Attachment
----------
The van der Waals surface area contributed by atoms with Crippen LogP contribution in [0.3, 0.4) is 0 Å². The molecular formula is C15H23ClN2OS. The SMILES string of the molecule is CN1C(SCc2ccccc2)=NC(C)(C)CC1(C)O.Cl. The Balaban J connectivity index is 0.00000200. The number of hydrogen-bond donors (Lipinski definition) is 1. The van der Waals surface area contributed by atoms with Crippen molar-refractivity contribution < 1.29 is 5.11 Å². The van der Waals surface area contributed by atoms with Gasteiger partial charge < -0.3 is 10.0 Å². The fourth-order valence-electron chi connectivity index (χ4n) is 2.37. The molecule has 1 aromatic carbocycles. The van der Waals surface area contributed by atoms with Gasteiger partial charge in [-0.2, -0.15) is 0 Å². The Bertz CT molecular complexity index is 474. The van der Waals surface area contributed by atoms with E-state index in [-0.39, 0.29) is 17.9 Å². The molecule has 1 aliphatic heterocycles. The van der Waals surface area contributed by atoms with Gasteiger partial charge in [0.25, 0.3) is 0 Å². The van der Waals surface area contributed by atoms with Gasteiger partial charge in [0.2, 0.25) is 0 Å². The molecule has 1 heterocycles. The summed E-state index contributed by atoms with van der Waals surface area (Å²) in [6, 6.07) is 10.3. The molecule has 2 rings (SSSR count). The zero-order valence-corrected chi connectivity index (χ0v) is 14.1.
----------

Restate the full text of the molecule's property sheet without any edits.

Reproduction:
The van der Waals surface area contributed by atoms with Crippen LogP contribution in [0.3, 0.4) is 0 Å². The molecular formula is C15H23ClN2OS. The SMILES string of the molecule is CN1C(SCc2ccccc2)=NC(C)(C)CC1(C)O.Cl. The Balaban J connectivity index is 0.00000200. The number of hydrogen-bond donors (Lipinski definition) is 1. The van der Waals surface area contributed by atoms with Crippen molar-refractivity contribution < 1.29 is 5.11 Å². The van der Waals surface area contributed by atoms with Gasteiger partial charge < -0.3 is 10.0 Å². The fourth-order valence-electron chi connectivity index (χ4n) is 2.37. The molecule has 1 aromatic carbocycles. The van der Waals surface area contributed by atoms with Gasteiger partial charge in [-0.2, -0.15) is 0 Å². The Bertz CT molecular complexity index is 474. The van der Waals surface area contributed by atoms with E-state index in [-0.39, 0.29) is 17.9 Å². The molecule has 1 aliphatic heterocycles. The van der Waals surface area contributed by atoms with Gasteiger partial charge in [0.25, 0.3) is 0 Å². The van der Waals surface area contributed by atoms with Gasteiger partial charge in [0.2, 0.25) is 0 Å². The molecule has 1 heterocycles. The summed E-state index contributed by atoms with van der Waals surface area (Å²) in [6, 6.07) is 10.3. The molecule has 2 rings (SSSR count). The zero-order valence-corrected chi connectivity index (χ0v) is 14.1.